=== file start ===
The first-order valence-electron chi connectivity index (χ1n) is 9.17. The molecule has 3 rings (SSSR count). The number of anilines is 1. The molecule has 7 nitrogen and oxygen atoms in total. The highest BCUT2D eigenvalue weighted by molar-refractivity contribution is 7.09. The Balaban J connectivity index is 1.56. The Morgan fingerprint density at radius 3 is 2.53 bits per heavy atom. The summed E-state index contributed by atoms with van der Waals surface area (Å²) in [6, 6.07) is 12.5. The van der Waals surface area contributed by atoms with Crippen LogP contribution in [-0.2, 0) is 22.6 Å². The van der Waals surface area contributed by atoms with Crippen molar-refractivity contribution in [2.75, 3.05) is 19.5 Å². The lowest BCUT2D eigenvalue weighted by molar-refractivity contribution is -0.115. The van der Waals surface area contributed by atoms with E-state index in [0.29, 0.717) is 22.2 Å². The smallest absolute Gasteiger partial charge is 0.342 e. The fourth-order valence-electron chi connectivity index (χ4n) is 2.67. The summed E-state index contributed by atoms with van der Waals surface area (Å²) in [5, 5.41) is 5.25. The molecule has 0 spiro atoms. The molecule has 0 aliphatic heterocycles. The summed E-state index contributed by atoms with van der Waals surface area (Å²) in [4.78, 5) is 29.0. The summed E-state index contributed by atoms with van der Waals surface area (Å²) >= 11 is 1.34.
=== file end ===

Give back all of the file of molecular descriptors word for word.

The first-order valence-electron chi connectivity index (χ1n) is 9.17. The molecule has 3 rings (SSSR count). The number of anilines is 1. The molecule has 7 nitrogen and oxygen atoms in total. The highest BCUT2D eigenvalue weighted by molar-refractivity contribution is 7.09. The Balaban J connectivity index is 1.56. The Morgan fingerprint density at radius 3 is 2.53 bits per heavy atom. The summed E-state index contributed by atoms with van der Waals surface area (Å²) in [6, 6.07) is 12.5. The van der Waals surface area contributed by atoms with Crippen LogP contribution in [-0.2, 0) is 22.6 Å². The van der Waals surface area contributed by atoms with Crippen molar-refractivity contribution in [2.75, 3.05) is 19.5 Å². The lowest BCUT2D eigenvalue weighted by molar-refractivity contribution is -0.115. The van der Waals surface area contributed by atoms with E-state index in [0.29, 0.717) is 22.2 Å². The smallest absolute Gasteiger partial charge is 0.342 e. The fourth-order valence-electron chi connectivity index (χ4n) is 2.67. The summed E-state index contributed by atoms with van der Waals surface area (Å²) in [5, 5.41) is 5.25. The molecule has 0 spiro atoms. The molecule has 0 aliphatic heterocycles. The summed E-state index contributed by atoms with van der Waals surface area (Å²) in [4.78, 5) is 29.0. The summed E-state index contributed by atoms with van der Waals surface area (Å²) >= 11 is 1.34.